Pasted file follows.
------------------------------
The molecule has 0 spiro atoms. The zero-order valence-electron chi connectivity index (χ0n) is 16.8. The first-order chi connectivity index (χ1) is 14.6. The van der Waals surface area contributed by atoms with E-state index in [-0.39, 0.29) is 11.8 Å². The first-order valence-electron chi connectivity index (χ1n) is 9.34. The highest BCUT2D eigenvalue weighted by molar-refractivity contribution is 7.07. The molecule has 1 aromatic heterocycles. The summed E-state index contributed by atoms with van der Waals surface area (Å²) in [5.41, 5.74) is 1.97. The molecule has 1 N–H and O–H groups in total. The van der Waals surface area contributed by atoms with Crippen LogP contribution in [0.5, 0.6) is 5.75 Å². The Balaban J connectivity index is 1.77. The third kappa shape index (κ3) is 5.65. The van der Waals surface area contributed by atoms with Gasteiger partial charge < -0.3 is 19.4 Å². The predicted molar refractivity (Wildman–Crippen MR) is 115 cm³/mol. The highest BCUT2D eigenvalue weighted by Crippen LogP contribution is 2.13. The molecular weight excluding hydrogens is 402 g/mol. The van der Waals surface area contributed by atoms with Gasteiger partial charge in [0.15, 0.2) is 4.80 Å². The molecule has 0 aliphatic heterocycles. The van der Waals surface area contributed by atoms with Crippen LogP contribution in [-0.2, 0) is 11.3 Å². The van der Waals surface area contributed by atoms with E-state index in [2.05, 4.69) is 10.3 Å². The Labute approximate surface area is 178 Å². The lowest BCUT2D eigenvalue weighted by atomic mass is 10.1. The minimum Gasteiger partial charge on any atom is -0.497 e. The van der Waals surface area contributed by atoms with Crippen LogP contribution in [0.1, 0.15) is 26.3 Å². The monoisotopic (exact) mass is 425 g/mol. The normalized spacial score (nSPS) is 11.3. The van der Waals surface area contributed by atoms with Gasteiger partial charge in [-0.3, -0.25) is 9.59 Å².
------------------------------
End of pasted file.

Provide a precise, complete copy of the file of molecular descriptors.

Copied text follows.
The molecule has 0 spiro atoms. The zero-order valence-electron chi connectivity index (χ0n) is 16.8. The first-order chi connectivity index (χ1) is 14.6. The van der Waals surface area contributed by atoms with E-state index in [-0.39, 0.29) is 11.8 Å². The first-order valence-electron chi connectivity index (χ1n) is 9.34. The highest BCUT2D eigenvalue weighted by molar-refractivity contribution is 7.07. The molecule has 1 aromatic heterocycles. The summed E-state index contributed by atoms with van der Waals surface area (Å²) in [5.41, 5.74) is 1.97. The molecule has 1 N–H and O–H groups in total. The van der Waals surface area contributed by atoms with Crippen LogP contribution in [0.5, 0.6) is 5.75 Å². The Balaban J connectivity index is 1.77. The third kappa shape index (κ3) is 5.65. The van der Waals surface area contributed by atoms with Gasteiger partial charge < -0.3 is 19.4 Å². The predicted molar refractivity (Wildman–Crippen MR) is 115 cm³/mol. The highest BCUT2D eigenvalue weighted by Crippen LogP contribution is 2.13. The molecular weight excluding hydrogens is 402 g/mol. The van der Waals surface area contributed by atoms with Gasteiger partial charge in [0.15, 0.2) is 4.80 Å². The molecule has 0 aliphatic heterocycles. The van der Waals surface area contributed by atoms with Crippen LogP contribution in [-0.2, 0) is 11.3 Å². The van der Waals surface area contributed by atoms with E-state index in [2.05, 4.69) is 10.3 Å². The Labute approximate surface area is 178 Å². The lowest BCUT2D eigenvalue weighted by atomic mass is 10.1. The minimum Gasteiger partial charge on any atom is -0.497 e. The van der Waals surface area contributed by atoms with Crippen LogP contribution in [0.1, 0.15) is 26.3 Å². The monoisotopic (exact) mass is 425 g/mol. The normalized spacial score (nSPS) is 11.3. The van der Waals surface area contributed by atoms with Gasteiger partial charge in [-0.3, -0.25) is 9.59 Å².